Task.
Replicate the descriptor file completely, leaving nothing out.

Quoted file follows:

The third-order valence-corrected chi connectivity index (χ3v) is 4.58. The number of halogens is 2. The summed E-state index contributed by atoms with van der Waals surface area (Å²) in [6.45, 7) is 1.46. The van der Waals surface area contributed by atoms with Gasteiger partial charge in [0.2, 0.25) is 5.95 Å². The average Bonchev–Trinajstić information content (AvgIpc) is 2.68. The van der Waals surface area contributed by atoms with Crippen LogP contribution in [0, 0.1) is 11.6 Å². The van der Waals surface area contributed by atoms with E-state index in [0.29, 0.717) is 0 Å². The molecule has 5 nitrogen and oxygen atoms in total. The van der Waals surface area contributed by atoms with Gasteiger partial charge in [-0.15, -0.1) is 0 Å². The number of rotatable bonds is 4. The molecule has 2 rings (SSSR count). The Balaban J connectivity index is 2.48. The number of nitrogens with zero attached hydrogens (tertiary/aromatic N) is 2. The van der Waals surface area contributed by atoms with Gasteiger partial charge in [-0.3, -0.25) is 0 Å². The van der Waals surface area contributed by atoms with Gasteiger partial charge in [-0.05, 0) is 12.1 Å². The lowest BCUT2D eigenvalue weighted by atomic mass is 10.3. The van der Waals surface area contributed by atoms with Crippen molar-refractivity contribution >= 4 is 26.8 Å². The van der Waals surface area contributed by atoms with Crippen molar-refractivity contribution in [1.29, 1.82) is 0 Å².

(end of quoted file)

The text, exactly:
The third-order valence-corrected chi connectivity index (χ3v) is 4.58. The number of halogens is 2. The summed E-state index contributed by atoms with van der Waals surface area (Å²) in [6.45, 7) is 1.46. The van der Waals surface area contributed by atoms with Gasteiger partial charge in [0.2, 0.25) is 5.95 Å². The average Bonchev–Trinajstić information content (AvgIpc) is 2.68. The van der Waals surface area contributed by atoms with Crippen LogP contribution in [0, 0.1) is 11.6 Å². The van der Waals surface area contributed by atoms with E-state index in [0.29, 0.717) is 0 Å². The molecule has 5 nitrogen and oxygen atoms in total. The van der Waals surface area contributed by atoms with Gasteiger partial charge in [-0.15, -0.1) is 0 Å². The number of rotatable bonds is 4. The molecule has 2 rings (SSSR count). The Balaban J connectivity index is 2.48. The number of nitrogens with zero attached hydrogens (tertiary/aromatic N) is 2. The van der Waals surface area contributed by atoms with Gasteiger partial charge in [-0.3, -0.25) is 0 Å². The van der Waals surface area contributed by atoms with Gasteiger partial charge in [-0.05, 0) is 12.1 Å². The lowest BCUT2D eigenvalue weighted by atomic mass is 10.3. The van der Waals surface area contributed by atoms with Crippen molar-refractivity contribution >= 4 is 26.8 Å². The van der Waals surface area contributed by atoms with Crippen molar-refractivity contribution in [1.29, 1.82) is 0 Å².